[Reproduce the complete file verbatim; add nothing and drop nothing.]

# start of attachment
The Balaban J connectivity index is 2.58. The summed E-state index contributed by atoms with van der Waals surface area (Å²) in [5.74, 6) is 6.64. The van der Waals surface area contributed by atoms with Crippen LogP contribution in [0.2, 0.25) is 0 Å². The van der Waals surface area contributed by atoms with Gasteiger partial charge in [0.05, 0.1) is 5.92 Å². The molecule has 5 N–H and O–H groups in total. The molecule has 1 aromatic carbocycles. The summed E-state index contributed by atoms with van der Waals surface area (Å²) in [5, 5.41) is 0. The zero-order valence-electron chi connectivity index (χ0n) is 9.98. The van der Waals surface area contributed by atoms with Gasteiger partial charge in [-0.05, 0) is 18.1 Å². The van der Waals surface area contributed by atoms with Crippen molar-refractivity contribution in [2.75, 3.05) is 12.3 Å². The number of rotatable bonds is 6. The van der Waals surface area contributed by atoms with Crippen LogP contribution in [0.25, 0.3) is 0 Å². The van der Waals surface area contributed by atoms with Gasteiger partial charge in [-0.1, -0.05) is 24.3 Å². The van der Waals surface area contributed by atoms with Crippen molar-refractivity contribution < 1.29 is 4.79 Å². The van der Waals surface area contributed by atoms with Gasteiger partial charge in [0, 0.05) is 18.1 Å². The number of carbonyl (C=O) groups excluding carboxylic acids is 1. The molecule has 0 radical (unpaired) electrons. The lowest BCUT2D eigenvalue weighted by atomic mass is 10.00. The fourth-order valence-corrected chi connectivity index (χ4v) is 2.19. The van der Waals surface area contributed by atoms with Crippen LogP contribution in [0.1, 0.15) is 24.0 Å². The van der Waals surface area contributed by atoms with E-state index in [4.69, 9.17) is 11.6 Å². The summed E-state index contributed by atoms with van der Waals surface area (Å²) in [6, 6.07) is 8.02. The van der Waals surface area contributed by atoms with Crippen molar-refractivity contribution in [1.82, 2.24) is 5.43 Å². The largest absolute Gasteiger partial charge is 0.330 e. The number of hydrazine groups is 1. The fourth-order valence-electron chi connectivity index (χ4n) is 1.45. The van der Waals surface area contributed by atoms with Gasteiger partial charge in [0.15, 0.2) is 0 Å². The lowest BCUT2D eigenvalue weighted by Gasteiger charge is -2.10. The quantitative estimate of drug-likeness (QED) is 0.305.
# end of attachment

The Balaban J connectivity index is 2.58. The summed E-state index contributed by atoms with van der Waals surface area (Å²) in [5.74, 6) is 6.64. The van der Waals surface area contributed by atoms with Crippen LogP contribution in [0.2, 0.25) is 0 Å². The van der Waals surface area contributed by atoms with Gasteiger partial charge in [0.05, 0.1) is 5.92 Å². The molecule has 5 N–H and O–H groups in total. The molecule has 1 aromatic carbocycles. The summed E-state index contributed by atoms with van der Waals surface area (Å²) in [5, 5.41) is 0. The zero-order valence-electron chi connectivity index (χ0n) is 9.98. The van der Waals surface area contributed by atoms with Gasteiger partial charge in [-0.05, 0) is 18.1 Å². The van der Waals surface area contributed by atoms with Crippen molar-refractivity contribution in [2.75, 3.05) is 12.3 Å². The number of rotatable bonds is 6. The van der Waals surface area contributed by atoms with Crippen LogP contribution in [0.25, 0.3) is 0 Å². The van der Waals surface area contributed by atoms with Gasteiger partial charge in [-0.1, -0.05) is 24.3 Å². The van der Waals surface area contributed by atoms with Crippen molar-refractivity contribution < 1.29 is 4.79 Å². The van der Waals surface area contributed by atoms with Gasteiger partial charge in [0, 0.05) is 18.1 Å². The number of carbonyl (C=O) groups excluding carboxylic acids is 1. The molecule has 0 radical (unpaired) electrons. The lowest BCUT2D eigenvalue weighted by atomic mass is 10.00. The fourth-order valence-corrected chi connectivity index (χ4v) is 2.19. The van der Waals surface area contributed by atoms with Crippen LogP contribution in [0.1, 0.15) is 24.0 Å². The van der Waals surface area contributed by atoms with E-state index in [4.69, 9.17) is 11.6 Å². The summed E-state index contributed by atoms with van der Waals surface area (Å²) in [6, 6.07) is 8.02. The van der Waals surface area contributed by atoms with Crippen molar-refractivity contribution in [1.82, 2.24) is 5.43 Å². The largest absolute Gasteiger partial charge is 0.330 e. The number of hydrazine groups is 1. The fourth-order valence-electron chi connectivity index (χ4n) is 1.45. The van der Waals surface area contributed by atoms with Gasteiger partial charge in [0.15, 0.2) is 0 Å². The lowest BCUT2D eigenvalue weighted by Gasteiger charge is -2.10. The quantitative estimate of drug-likeness (QED) is 0.305.